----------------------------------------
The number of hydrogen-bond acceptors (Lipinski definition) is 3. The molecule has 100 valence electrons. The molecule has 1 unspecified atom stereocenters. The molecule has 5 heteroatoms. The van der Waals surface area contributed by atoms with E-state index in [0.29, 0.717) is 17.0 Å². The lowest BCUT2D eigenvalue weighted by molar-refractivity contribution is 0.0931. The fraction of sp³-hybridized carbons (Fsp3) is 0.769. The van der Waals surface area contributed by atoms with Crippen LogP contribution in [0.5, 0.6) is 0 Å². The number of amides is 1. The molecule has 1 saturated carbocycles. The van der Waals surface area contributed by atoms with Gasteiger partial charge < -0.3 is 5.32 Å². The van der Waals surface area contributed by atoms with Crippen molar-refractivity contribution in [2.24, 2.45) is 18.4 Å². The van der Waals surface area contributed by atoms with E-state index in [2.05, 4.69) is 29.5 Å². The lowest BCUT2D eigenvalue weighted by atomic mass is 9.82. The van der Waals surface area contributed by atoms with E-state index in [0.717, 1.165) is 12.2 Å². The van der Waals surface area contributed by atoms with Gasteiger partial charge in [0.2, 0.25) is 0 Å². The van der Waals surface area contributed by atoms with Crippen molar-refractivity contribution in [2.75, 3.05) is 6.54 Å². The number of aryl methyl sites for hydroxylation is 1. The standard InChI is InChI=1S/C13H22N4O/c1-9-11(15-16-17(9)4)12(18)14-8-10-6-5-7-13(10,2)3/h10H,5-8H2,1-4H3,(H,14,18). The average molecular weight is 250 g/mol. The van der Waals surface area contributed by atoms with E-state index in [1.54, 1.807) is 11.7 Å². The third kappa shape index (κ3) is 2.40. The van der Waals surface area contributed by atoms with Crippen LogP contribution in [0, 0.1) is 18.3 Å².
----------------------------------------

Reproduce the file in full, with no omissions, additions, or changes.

The number of hydrogen-bond acceptors (Lipinski definition) is 3. The molecule has 100 valence electrons. The molecule has 1 unspecified atom stereocenters. The molecule has 5 heteroatoms. The van der Waals surface area contributed by atoms with E-state index in [0.29, 0.717) is 17.0 Å². The lowest BCUT2D eigenvalue weighted by molar-refractivity contribution is 0.0931. The fraction of sp³-hybridized carbons (Fsp3) is 0.769. The van der Waals surface area contributed by atoms with Crippen LogP contribution in [0.5, 0.6) is 0 Å². The number of amides is 1. The molecule has 1 saturated carbocycles. The van der Waals surface area contributed by atoms with Gasteiger partial charge < -0.3 is 5.32 Å². The van der Waals surface area contributed by atoms with Crippen molar-refractivity contribution in [2.24, 2.45) is 18.4 Å². The van der Waals surface area contributed by atoms with E-state index in [2.05, 4.69) is 29.5 Å². The lowest BCUT2D eigenvalue weighted by atomic mass is 9.82. The van der Waals surface area contributed by atoms with E-state index in [0.717, 1.165) is 12.2 Å². The van der Waals surface area contributed by atoms with Gasteiger partial charge in [0.2, 0.25) is 0 Å². The van der Waals surface area contributed by atoms with Crippen molar-refractivity contribution in [2.75, 3.05) is 6.54 Å². The number of aryl methyl sites for hydroxylation is 1. The standard InChI is InChI=1S/C13H22N4O/c1-9-11(15-16-17(9)4)12(18)14-8-10-6-5-7-13(10,2)3/h10H,5-8H2,1-4H3,(H,14,18). The average molecular weight is 250 g/mol. The van der Waals surface area contributed by atoms with E-state index in [1.54, 1.807) is 11.7 Å². The third kappa shape index (κ3) is 2.40. The van der Waals surface area contributed by atoms with Crippen LogP contribution in [0, 0.1) is 18.3 Å².